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Assmus: It’s okay to a break from the news

Abby Assmus, Columnist

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Every day, there is something new and often heartbreaking on the news. This is nothing new; the news often covers the worst-of-the-worst events, which can make you feel even worse about the current state of the country. Right now in order to avoid complacency, it is more important than ever to stay informed and see what the president is doing. However, in order to stay healthy, it is also important to take a break from time to time.

As students, it is difficult to stay engaged and informed of the news in the first place, let alone try to take action outside of school. And when you try to, it can be discouraging to see all of the bad news. While it is important to stay informed, taking breaks from social media and the news can be a good way to relieve stress and even promote happiness.

Psychologist Graham Davey conducted a research study to measure a participant’s happiness after watching news bulletins. He found that,“those who watched the negative news bulletin all reported being significantly more anxious and sadder after watching this bulletin than those people who watched either the positive or neutral news bulletin.”

People are easily discouraged and sad after constantly receiving negative news, so why would we want to make ourselves sad constantly by looking at the news all day, every day?

In her blog, author Ann Douglas discussed how to not be destroyed by your social media news feed and the constant presence of negative news.

Sure, you want to be aware of what’s happening in the world,” Douglas wrote. “But that doesn’t mean that you have to be plugged into your Twitter or Facebook feed 24/7.”

She suggested also looking at positive news stories, even if there are few, to balance out the bad news. Staying informed does not mean that you have to be constantly getting updates on your phone or reading every article that is posted on your Facebook timeline. This affirms the findings in Davey’s study, as the individuals who watched positive news were happier than those who viewed negative news.

Douglas also made a point about looking for opportunities to take action, even small things such as attending a meeting, writing a letter or donating to an organization. Although it might not feel important, if that is all you can do with all of your other obligations as a student, you are still doing something. There are plenty of opportunities to find meetings around campus or even talking to people you live with or having a respectful class discussion could turn out to be productive.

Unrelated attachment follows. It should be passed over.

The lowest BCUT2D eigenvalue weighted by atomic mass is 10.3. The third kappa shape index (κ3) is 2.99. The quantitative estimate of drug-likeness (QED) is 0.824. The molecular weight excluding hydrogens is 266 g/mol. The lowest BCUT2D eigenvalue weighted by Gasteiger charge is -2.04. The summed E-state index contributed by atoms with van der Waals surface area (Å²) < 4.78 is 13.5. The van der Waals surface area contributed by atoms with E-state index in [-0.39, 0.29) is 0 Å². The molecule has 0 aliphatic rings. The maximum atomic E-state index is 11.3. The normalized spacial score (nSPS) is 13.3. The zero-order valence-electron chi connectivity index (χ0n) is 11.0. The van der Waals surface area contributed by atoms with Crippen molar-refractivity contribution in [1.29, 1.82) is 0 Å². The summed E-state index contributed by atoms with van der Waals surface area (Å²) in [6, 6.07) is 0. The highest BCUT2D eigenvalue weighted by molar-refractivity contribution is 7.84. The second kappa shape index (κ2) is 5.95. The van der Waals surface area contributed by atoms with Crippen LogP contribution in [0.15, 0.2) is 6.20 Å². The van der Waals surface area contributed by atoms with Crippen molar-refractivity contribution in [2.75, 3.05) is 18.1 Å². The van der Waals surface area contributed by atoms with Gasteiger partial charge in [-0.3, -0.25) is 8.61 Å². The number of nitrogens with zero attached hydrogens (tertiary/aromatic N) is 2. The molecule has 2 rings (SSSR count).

It is difficult to have optimism when it seems like everything that could go wrong has happened since Donald Trump won the presidency, but it is important to find the good in life still. Getting too wrapped up in the world and politics can be depressing and hard to handle on top of all of the stress that comes with being a full-time student. Studying for upcoming tests and doing research for that paper due next week is important, but it can feel somewhat insignificant in the big picture and what it might look upon graduation if things don’t change. Taking small actions can help you achieve a balance and allow you to still try to create change while also staying on top of school work, making time for yourself and improving your mental health.

Being engaged in the news can ultimately become depressing and discouraging. Taking a break is a good practice regardless of the political climate. But it is especially important now in order to avoid the burnout from everything, and to stay optimistic about life. Helen Keller once said, “Optimism is the faith that leads to achievement. Nothing can be done without hope and confidence.”

Without optimism, it is impossible to be motivated to make change or to be the best person you can be. Although this optimism is a bit hard to find right now, it is an important part of starting movements and your own well-being.

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Case Western Reserve University's independent student news source
Assmus: It’s okay to a break from the news